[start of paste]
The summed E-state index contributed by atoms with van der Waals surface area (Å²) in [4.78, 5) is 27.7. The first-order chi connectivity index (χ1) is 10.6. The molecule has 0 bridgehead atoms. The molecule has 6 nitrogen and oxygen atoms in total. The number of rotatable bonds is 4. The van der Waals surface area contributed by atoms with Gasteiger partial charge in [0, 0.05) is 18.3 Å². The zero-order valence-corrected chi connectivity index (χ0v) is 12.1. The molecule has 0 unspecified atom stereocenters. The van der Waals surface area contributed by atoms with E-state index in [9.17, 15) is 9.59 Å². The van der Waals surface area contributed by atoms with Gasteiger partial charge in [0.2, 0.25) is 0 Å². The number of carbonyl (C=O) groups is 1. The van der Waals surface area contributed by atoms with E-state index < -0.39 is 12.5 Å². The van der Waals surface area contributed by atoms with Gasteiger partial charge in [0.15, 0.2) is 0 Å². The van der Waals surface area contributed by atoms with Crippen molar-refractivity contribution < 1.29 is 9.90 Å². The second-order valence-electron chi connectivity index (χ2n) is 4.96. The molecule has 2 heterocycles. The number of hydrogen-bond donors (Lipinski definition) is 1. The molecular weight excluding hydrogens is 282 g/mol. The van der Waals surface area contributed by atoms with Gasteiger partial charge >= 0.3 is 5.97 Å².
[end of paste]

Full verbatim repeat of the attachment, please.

The summed E-state index contributed by atoms with van der Waals surface area (Å²) in [4.78, 5) is 27.7. The first-order chi connectivity index (χ1) is 10.6. The molecule has 0 bridgehead atoms. The molecule has 6 nitrogen and oxygen atoms in total. The number of rotatable bonds is 4. The van der Waals surface area contributed by atoms with Gasteiger partial charge in [0, 0.05) is 18.3 Å². The zero-order valence-corrected chi connectivity index (χ0v) is 12.1. The molecule has 0 unspecified atom stereocenters. The van der Waals surface area contributed by atoms with E-state index in [9.17, 15) is 9.59 Å². The van der Waals surface area contributed by atoms with Gasteiger partial charge in [0.2, 0.25) is 0 Å². The number of carbonyl (C=O) groups is 1. The van der Waals surface area contributed by atoms with E-state index < -0.39 is 12.5 Å². The van der Waals surface area contributed by atoms with Gasteiger partial charge in [0.15, 0.2) is 0 Å². The van der Waals surface area contributed by atoms with Crippen molar-refractivity contribution < 1.29 is 9.90 Å². The second-order valence-electron chi connectivity index (χ2n) is 4.96. The molecule has 2 heterocycles. The number of hydrogen-bond donors (Lipinski definition) is 1. The molecular weight excluding hydrogens is 282 g/mol. The van der Waals surface area contributed by atoms with Gasteiger partial charge >= 0.3 is 5.97 Å².